Starting Work and Tax
- Basic information
- What do I need to do?
- What happens next?
- When do I start to pay income tax?
- What do I pay tax on?
I am about to start working for the first time and I want to know what I must do to sort out my tax
Revenue will try to make it as easy as possible for you to understand your entitlements and obligations. The following Questions and Answers are designed to give you enough information to get your tax sorted out in time for your first pay cheque.
If having read the following material you still have some questions you would like answered, you can contact us on the LoCall 1890 telephone service - Contact Details
Your new employer must deduct tax from your pay under the PAYE system. To make sure that your tax is properly dealt with from the start and that your employer deducts the right amount of tax from your pay you should do two things:
- Register for myAccount – a single access point for all of Revenue’s secure online services.
- Once you have received your password for myAccount, register the details of your new job through the Jobs and Pensions service in myAccount. You will need your employer’s tax registration number to do this and you can get this from your employer.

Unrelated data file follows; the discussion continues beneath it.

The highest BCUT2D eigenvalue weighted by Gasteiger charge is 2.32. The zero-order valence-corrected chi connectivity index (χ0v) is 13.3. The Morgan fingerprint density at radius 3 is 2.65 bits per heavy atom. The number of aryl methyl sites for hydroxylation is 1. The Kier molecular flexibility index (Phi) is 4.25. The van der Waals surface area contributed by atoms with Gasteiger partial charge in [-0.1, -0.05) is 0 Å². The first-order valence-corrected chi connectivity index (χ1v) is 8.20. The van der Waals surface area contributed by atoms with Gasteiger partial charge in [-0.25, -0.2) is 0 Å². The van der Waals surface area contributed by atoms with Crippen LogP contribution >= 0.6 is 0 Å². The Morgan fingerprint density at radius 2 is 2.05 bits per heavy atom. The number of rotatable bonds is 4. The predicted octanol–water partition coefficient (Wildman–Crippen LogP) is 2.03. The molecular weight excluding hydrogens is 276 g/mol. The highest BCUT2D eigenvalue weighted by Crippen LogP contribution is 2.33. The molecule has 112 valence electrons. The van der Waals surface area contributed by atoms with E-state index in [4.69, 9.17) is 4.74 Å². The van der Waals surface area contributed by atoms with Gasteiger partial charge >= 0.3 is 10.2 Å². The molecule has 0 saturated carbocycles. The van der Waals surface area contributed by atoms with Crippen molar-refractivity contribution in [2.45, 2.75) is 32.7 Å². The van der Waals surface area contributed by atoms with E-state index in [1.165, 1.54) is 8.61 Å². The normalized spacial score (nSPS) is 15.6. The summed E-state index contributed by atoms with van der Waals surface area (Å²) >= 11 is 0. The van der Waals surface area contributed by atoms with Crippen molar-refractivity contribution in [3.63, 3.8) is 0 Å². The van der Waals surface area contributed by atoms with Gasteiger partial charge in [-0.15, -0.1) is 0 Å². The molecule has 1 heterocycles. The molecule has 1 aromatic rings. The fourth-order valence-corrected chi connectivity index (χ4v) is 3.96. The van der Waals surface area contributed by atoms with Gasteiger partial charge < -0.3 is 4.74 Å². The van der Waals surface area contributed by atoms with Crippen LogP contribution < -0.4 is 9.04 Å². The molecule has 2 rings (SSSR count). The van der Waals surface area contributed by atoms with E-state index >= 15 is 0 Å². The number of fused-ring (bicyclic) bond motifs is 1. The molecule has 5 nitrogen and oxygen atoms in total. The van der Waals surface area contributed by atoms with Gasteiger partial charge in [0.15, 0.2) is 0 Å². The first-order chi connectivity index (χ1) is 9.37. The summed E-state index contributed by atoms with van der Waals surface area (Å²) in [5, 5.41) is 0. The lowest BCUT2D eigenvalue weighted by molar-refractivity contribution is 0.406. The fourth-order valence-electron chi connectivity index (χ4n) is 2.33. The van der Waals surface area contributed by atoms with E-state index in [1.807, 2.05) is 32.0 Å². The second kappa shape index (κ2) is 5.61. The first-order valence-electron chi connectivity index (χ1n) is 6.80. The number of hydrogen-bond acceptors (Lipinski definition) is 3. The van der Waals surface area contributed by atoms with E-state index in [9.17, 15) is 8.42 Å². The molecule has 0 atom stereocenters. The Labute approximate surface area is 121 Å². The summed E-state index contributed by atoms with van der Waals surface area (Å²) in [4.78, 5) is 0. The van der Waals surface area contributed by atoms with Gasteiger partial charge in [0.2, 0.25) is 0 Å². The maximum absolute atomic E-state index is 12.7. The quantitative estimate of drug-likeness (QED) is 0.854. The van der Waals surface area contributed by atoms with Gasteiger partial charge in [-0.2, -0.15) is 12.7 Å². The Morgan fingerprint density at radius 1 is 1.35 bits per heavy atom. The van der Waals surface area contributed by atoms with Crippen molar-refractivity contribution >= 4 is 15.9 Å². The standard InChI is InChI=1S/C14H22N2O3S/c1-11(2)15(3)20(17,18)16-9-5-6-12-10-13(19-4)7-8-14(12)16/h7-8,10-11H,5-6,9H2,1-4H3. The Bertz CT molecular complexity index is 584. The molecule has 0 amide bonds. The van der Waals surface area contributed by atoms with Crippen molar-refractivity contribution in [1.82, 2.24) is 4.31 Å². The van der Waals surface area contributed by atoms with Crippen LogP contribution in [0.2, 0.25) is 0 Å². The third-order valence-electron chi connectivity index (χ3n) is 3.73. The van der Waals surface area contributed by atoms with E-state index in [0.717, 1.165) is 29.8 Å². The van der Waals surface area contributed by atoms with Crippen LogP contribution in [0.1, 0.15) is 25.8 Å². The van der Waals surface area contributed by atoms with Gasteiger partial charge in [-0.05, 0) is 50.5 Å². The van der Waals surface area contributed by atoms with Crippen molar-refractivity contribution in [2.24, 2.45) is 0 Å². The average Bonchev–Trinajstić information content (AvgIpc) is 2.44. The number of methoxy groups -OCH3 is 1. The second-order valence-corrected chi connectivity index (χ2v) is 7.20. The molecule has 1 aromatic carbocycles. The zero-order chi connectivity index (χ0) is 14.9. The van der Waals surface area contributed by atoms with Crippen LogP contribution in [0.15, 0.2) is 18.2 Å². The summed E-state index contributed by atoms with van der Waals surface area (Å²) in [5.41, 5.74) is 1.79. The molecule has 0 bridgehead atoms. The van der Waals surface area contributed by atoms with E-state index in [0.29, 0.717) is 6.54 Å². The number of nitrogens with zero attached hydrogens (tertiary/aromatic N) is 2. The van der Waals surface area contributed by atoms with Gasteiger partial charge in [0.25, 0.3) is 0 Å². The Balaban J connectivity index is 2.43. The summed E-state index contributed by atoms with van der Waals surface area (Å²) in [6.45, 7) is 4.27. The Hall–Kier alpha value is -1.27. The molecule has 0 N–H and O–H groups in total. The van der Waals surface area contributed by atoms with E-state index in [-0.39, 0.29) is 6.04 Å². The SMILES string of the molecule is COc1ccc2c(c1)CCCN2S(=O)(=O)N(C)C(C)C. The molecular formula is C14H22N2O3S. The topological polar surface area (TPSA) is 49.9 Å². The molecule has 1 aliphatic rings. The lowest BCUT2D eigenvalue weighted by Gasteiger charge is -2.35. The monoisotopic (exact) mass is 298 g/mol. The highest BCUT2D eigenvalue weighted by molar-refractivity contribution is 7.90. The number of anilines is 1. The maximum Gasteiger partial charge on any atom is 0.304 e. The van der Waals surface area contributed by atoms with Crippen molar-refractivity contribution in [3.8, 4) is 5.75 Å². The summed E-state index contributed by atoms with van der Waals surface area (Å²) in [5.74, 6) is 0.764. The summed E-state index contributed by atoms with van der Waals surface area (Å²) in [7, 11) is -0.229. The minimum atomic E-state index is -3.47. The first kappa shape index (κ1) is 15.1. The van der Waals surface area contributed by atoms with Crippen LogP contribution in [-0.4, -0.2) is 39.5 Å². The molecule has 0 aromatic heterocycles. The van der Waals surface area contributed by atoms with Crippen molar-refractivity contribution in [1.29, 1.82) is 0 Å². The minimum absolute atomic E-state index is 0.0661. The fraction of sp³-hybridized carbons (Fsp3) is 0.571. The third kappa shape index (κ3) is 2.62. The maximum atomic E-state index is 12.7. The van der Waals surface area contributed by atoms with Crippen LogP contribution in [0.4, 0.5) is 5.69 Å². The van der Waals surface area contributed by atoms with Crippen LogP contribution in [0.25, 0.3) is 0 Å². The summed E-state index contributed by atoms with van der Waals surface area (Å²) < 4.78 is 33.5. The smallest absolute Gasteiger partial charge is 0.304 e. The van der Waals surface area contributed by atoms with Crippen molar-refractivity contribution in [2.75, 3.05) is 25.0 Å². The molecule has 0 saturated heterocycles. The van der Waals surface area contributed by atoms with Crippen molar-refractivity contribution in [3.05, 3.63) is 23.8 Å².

Ideally, you should do all this as soon as you accept an offer of a job - even if it is only part-time or holiday employment. This will give your employer and the tax office time to get things sorted out before your first payday.
We will send a tax credit certificate to your employer which shows the total amount of your tax credits and rate band.
You will be able to view your tax credit certificate on PAYE Anytime (also available within myaccount) within two working days.
You will normally start to pay tax from your first payday. The amount of tax you pay depends on your level of pay and the amount of your tax credits. If your pay on any payday is less than your tax credits then you don’t pay tax on that pay-day. If your pay is more than your tax credits, you pay tax on the difference.
If you start work in the first week / month of the tax year your employer will deduct one week’s / month’s fraction of your annual tax credits from your first week’s / month’s pay and will deduct tax from the balance.
If you start work in (say) the 27th week of the tax year your employer will calculate your gross tax on your wages, but you will have 27 weeks tax credits to offset against this liability, this will continue until you utilise all your unused tax credits.
You pay tax on earnings of all kinds arising from your job including bonuses, overtime, non-cash pay - known as benefit-in-kind, for example the use of a company car.
You do not pay tax on:
- Scholarship income.
- Interest from Savings Certificates, Savings Bonds and National Instalment Savings Schemes with An Post
- Payments to approved pension schemes.